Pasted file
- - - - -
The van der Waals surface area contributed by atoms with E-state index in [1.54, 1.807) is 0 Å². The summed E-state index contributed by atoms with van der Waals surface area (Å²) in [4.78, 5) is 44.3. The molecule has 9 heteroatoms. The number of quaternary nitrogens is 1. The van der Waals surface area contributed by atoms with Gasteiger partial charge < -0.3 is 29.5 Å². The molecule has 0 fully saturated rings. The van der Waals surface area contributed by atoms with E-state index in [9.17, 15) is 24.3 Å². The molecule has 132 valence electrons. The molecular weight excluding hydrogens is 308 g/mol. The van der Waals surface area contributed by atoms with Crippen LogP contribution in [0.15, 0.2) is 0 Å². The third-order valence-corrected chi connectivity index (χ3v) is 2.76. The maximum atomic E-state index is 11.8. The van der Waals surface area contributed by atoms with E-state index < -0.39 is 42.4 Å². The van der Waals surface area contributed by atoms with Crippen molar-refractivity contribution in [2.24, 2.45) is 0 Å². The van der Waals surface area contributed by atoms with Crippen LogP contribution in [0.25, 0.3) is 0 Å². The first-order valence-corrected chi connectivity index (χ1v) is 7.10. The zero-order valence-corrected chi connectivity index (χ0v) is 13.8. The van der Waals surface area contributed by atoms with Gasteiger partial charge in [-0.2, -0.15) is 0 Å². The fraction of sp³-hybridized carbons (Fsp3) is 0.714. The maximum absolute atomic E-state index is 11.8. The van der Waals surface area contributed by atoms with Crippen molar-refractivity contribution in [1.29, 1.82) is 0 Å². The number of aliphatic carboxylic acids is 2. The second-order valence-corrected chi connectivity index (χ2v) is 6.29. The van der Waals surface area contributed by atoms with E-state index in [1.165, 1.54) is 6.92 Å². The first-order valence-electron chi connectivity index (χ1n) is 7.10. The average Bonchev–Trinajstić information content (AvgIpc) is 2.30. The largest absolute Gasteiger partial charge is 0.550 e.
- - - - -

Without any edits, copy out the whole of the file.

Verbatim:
The van der Waals surface area contributed by atoms with E-state index in [1.54, 1.807) is 0 Å². The summed E-state index contributed by atoms with van der Waals surface area (Å²) in [4.78, 5) is 44.3. The molecule has 9 heteroatoms. The number of quaternary nitrogens is 1. The van der Waals surface area contributed by atoms with Gasteiger partial charge < -0.3 is 29.5 Å². The molecule has 0 fully saturated rings. The van der Waals surface area contributed by atoms with E-state index in [9.17, 15) is 24.3 Å². The molecule has 132 valence electrons. The molecular weight excluding hydrogens is 308 g/mol. The van der Waals surface area contributed by atoms with Crippen LogP contribution in [0.15, 0.2) is 0 Å². The third-order valence-corrected chi connectivity index (χ3v) is 2.76. The maximum atomic E-state index is 11.8. The van der Waals surface area contributed by atoms with E-state index < -0.39 is 42.4 Å². The van der Waals surface area contributed by atoms with Crippen molar-refractivity contribution in [2.24, 2.45) is 0 Å². The van der Waals surface area contributed by atoms with Crippen LogP contribution in [0.25, 0.3) is 0 Å². The first-order valence-corrected chi connectivity index (χ1v) is 7.10. The zero-order valence-corrected chi connectivity index (χ0v) is 13.8. The van der Waals surface area contributed by atoms with Gasteiger partial charge in [-0.2, -0.15) is 0 Å². The fraction of sp³-hybridized carbons (Fsp3) is 0.714. The maximum absolute atomic E-state index is 11.8. The van der Waals surface area contributed by atoms with Crippen molar-refractivity contribution in [1.29, 1.82) is 0 Å². The number of aliphatic carboxylic acids is 2. The second-order valence-corrected chi connectivity index (χ2v) is 6.29. The van der Waals surface area contributed by atoms with E-state index in [1.165, 1.54) is 6.92 Å². The first-order valence-electron chi connectivity index (χ1n) is 7.10. The average Bonchev–Trinajstić information content (AvgIpc) is 2.30. The largest absolute Gasteiger partial charge is 0.550 e.